Monday, December 27, 2010
Sunday, October 24, 2010
I said, "Want a snacky, Muttley?" and led him to the kitchen. Muttley ran around the table and came back empty-mouthed. I gave him the snack and grabbed his collar, then I put both dogs in the bedroom so that I could go back to find the dropped gel pad.
Only I couldn't find it.
I realized that Muttley had swallowed the pad and then come back for the snack. I had a moment of vertigo (partly from the cold, partly from the situation) as I envisioned a sick me hauling an uncooperative Muttley off to the vet for emergency treatment.
I calmed myself and took a moment to think. I knew that he hadn't had time to chew the pad, so he had to have swallowed it whole. That meant that he'd probably be OK if I could quickly get it out of him. I gave him a small amount of hydrogen peroxide to drink. Without going into too much detail, it worked like a charm. Cleanup was a minor detail compared to the thought of a trip to the vet.
Unfortunately, this is not the end of my tale.
Friday night, my hubby calls down the hall, "There's no water." Oh no. Immediately checked for flooding under the stairs, where the interior apparatus for the well is located. Nothing (thank goodness). Then checked the circuit breakers. All OK with the electric service. That's about as far as my knowledge base could take me, so I knew I needed outside help.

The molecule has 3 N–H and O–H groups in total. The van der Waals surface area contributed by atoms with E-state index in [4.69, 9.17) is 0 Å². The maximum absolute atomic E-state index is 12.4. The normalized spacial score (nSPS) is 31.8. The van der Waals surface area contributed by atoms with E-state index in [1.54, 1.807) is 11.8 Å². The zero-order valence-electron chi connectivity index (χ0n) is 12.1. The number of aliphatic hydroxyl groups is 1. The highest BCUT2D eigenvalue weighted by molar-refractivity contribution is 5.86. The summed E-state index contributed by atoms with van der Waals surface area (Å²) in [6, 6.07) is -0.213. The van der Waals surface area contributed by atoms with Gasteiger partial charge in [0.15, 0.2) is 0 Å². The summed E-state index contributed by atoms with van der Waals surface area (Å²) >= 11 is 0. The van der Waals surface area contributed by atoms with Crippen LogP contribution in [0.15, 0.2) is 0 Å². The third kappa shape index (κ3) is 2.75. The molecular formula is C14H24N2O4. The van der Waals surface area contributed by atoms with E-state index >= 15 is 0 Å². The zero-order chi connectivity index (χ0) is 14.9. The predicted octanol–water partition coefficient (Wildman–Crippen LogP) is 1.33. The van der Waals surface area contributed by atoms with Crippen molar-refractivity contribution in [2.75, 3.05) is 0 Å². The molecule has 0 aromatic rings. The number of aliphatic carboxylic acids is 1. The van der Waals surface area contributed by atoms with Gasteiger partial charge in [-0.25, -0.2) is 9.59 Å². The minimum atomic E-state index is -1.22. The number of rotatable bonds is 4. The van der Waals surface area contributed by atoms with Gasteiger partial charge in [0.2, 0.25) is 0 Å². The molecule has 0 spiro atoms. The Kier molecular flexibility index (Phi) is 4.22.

I dug out the information on the well. At 7am on Saturday, I called the guy who installed the well (house is not quite 4 years old). He said he'd "see about getting someone out here" and he'd call back.
The well man called back 2 hours later to say all of his guys are tied up. He told me to give the switch a couple of whacks with a stick - sometimes that's all it takes - and call him back. I gave the switch several whacks - nothing. Called him back. Got his voice mail, which was (surprise!) FULL. Got out my cell phone and called from a different number, and, magically, he answered. Told him the whacks didn't do the trick. He said he could get someone out here this afternoon and he'd call back. Waited all day, and nothing - no show, no call.
So now we're on day 2. Called a guy who advertises emergency service, and if water runs through it, he can fix it. Got his answering service, and he called me back right away. Said he'd call "Pete" and call me back in 45 minutes. That was 2 hours ago. I haven't given up hope yet, but it's waning.
Thank goodness for bottled water. Thank goodness for Nyquil. Anybody know a reliable well man?
Thursday, August 12, 2010
Some of the oaks have started to drop their leaves. That doesn't usually happen until November or December. There is sure to be a poor crop of acorns this year, which is bad news for the squirrels, chipmunks and mice.
Saturday, July 24, 2010
The problem: now there is a BIG HOLE behind those bushes, right next to the foundation. Time for a groundhog relocation project. Let the games begin.
Wednesday, July 21, 2010
Wednesday, July 07, 2010
Sunday, June 27, 2010
Wednesday, April 21, 2010
Sunday, January 03, 2010